“Inclusive Britain” is the Government’s response to the report by the independent Commission on Race and Ethnic Disparities, and it sets out a groundbreaking action plan to tackle negative disparities, promote unity and build a fairer Britain for all. This includes developing a new model history curriculum by 2024; working with a panel of academics and businesspeople to promote fairness in the workplace; and developing a new national framework for how the use of police powers is scrutinised at local level. The measures in the action plan will help to level up the country by tackling the drivers of persistent ethnic disparities in education, employment, health and criminal justice.
The Minister will be aware that a recent survey of 27,000 parents by Pregnant Then Screwed found that about two thirds are paying more for childcare than they are for their rent or mortgage. This is pushing many mothers out of the workforce or into working fewer hours. Does she agree that the Government need to address this as a matter of urgency if we want to keep women in the workforce and in well-paid jobs?
I agree with the hon. Lady that childcare is a very important issue if we want to keep women in the workplace. We have spent more than £3.5 billion in each of the past three years on our early education entitlement and we continue to support families with their childcare costs.
I welcome the Down Syndrome Bill and fully support its passage through Parliament. How will the Minister ensure that from the perspective of equality the Bill will not have the unintended consequence of prioritising support for Down’s syndrome over other genetic and chromosome disorders? Some of those, although not as well-known, are thought to be just as prevalent, if not more so, and certainly no less impactful for the families affected, for example, 22q11.2 deletion syndrome.
Order. I ask Members, please, not to walk in front of other Members while they are asking questions.
The Government are committed to considering the overlaps and linkages of the experiences of people with Down’s syndrome and those of people with other genetic conditions, such as 22q11.2 deletion syndrome, in the development of the guidance. The national call for evidence will ensure that the guidance also benefits people with other genetic conditions too.
Thank you, Mr Speaker. First, may I associate myself with the warm and supportive remarks made from all across this House to the hon. Member for Bridgend?
Women are bearing the brunt of the Conservative cost of living crisis. At the sharp end, as the Women’s Budget Group has said, they are the “shock absorbers” of poverty, cutting essentials for themselves so that their kids do not go without. So will the Minister inform the House as to what assessment her Government have made of the financial impact of the Chancellor’s autumn Budget last year and his spring statement last week?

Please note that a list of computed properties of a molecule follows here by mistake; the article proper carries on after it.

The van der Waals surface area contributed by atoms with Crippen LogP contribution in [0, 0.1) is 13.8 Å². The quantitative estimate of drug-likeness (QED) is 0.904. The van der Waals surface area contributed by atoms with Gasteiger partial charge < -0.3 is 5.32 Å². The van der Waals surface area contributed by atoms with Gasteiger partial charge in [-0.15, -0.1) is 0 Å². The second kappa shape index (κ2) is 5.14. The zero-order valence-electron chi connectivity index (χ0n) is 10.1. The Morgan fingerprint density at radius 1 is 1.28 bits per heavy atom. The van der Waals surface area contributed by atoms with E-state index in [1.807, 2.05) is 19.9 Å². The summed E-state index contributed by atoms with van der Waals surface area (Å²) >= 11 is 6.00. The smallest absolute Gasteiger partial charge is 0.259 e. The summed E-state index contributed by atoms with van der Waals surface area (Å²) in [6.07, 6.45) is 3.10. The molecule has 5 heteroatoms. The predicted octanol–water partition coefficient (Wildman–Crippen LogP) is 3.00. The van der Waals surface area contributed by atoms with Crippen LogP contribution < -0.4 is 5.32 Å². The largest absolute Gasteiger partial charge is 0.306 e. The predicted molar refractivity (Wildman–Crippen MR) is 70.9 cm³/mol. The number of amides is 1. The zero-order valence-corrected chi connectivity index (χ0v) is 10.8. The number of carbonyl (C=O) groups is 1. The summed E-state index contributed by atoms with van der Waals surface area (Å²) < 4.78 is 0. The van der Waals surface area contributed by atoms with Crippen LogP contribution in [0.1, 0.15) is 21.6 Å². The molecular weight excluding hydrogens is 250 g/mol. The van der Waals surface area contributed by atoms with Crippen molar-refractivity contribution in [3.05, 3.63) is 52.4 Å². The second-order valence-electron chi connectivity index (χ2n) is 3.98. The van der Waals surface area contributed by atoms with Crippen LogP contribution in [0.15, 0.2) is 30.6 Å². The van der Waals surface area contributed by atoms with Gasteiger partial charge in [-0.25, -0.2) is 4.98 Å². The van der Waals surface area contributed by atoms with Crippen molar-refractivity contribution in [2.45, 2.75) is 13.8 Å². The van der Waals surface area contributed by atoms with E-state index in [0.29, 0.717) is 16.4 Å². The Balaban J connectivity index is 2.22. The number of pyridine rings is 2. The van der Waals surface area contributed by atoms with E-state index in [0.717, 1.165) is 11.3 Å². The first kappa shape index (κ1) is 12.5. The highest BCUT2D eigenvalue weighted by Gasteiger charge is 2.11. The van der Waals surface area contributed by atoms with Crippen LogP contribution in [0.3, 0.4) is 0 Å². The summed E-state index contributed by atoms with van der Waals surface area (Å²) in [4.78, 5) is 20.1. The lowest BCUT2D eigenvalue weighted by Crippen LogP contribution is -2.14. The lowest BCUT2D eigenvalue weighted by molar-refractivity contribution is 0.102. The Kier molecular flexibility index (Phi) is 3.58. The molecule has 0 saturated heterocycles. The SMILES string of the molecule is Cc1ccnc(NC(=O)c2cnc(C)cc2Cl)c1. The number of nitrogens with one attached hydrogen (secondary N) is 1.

The Treasury looks at all impacts in the round, and the financial statement the Chancellor announced last week would have had an equalities impact assessment, which would have taken into account all the various measures and their impact, based on protected characteristics.
In practice, it is disappointing that it did not include that analysis and the Minister does not appear aware of the impact of her Government’s policies on women. I can enlighten her: put together, the 2021 autumn Budget and the 2022 spring statement take £28 billion from the pockets of women over the next six years. That is £1,000 for every woman in the country. So why is her Government still refusing to impose a windfall tax to reduce bills for everyone and provide up to £600 for the households who need it, many of them run by women?
I simply do not recognise the figures that the hon. Lady is putting forward; it is not right to say that we are taking money out of the pockets of women. We have put forward a spring statement and a financial package that is looking after the interests of everyone in this country, because we look after people irrespective of their sex, gender, race; we look at people based on socioeconomic characteristics in particular and those who are most vulnerable or disadvantaged.
I have been fighting hard to keep body image up the agenda. The Advertising Standards Authority has closed its call for evidence. The Select Committee on Health and Social Care has started an inquiry on this and the online harms Bill has the chance to address body image. That being said, what action has the Minister taken following the Select Committee on Women and Equalities report, “Changing the perfect picture: an inquiry into body image”?
I thank my hon. Friend for his continued work on this important issue. As we all know, poor body image can affect lifestyle choices, and physical and mental health, and is associated with lower confidence and low aspirations. So we have been taking steps to ensure that young people have the skills to keep themselves safe, through our work on media literacy and promoting understanding that the online environment is not always reflective of reality.
Hymenoplasty and so-called “virginity testing” are disgraceful forms of abuse against women and girls. I was therefore pleased when the Government committed earlier this year to banning them. Will the Minister update the House on when this legislation will be introduced so that women and girls are protected from these inhumane practices?
There is no doubt that our first female Prime Minister led the way by showing women that they can reach the highest office and do the job well. What steps are the Government taking to encourage more women to seek elected office? Will the Minister consider a similar accolade to that of the Falkland Islands and celebrate a Margaret Thatcher day?